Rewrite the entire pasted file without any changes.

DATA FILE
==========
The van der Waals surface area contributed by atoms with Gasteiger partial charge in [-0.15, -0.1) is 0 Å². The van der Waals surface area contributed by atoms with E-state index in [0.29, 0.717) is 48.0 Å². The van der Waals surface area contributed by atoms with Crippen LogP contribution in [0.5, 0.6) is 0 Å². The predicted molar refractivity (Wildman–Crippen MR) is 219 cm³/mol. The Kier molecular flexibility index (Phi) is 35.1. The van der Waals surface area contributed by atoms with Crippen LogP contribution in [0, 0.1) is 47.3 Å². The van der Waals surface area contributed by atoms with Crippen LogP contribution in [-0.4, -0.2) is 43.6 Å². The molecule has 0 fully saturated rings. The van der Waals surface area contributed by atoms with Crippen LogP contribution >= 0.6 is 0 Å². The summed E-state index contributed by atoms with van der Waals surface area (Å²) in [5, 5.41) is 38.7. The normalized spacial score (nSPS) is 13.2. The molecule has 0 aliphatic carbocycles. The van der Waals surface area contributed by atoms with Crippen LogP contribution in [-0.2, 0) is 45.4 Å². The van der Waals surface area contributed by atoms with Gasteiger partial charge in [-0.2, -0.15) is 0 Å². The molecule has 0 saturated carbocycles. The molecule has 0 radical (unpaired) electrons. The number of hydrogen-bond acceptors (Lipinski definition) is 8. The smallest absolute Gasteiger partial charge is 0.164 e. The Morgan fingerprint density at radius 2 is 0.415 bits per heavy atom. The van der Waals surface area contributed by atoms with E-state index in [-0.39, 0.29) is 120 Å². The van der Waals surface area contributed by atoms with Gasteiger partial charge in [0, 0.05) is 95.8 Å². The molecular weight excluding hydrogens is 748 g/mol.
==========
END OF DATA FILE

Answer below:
The van der Waals surface area contributed by atoms with Gasteiger partial charge in [-0.15, -0.1) is 0 Å². The van der Waals surface area contributed by atoms with E-state index in [0.29, 0.717) is 48.0 Å². The van der Waals surface area contributed by atoms with Crippen LogP contribution in [0.5, 0.6) is 0 Å². The predicted molar refractivity (Wildman–Crippen MR) is 219 cm³/mol. The Kier molecular flexibility index (Phi) is 35.1. The van der Waals surface area contributed by atoms with Crippen LogP contribution in [0, 0.1) is 47.3 Å². The van der Waals surface area contributed by atoms with Crippen LogP contribution in [-0.4, -0.2) is 43.6 Å². The molecule has 0 fully saturated rings. The van der Waals surface area contributed by atoms with Crippen LogP contribution >= 0.6 is 0 Å². The summed E-state index contributed by atoms with van der Waals surface area (Å²) in [5, 5.41) is 38.7. The normalized spacial score (nSPS) is 13.2. The molecule has 0 aliphatic carbocycles. The van der Waals surface area contributed by atoms with Crippen LogP contribution in [-0.2, 0) is 45.4 Å². The van der Waals surface area contributed by atoms with Gasteiger partial charge in [-0.2, -0.15) is 0 Å². The molecule has 0 saturated carbocycles. The molecule has 0 radical (unpaired) electrons. The number of hydrogen-bond acceptors (Lipinski definition) is 8. The smallest absolute Gasteiger partial charge is 0.164 e. The Morgan fingerprint density at radius 2 is 0.415 bits per heavy atom. The van der Waals surface area contributed by atoms with E-state index in [-0.39, 0.29) is 120 Å². The van der Waals surface area contributed by atoms with Gasteiger partial charge in [0, 0.05) is 95.8 Å². The molecular weight excluding hydrogens is 748 g/mol.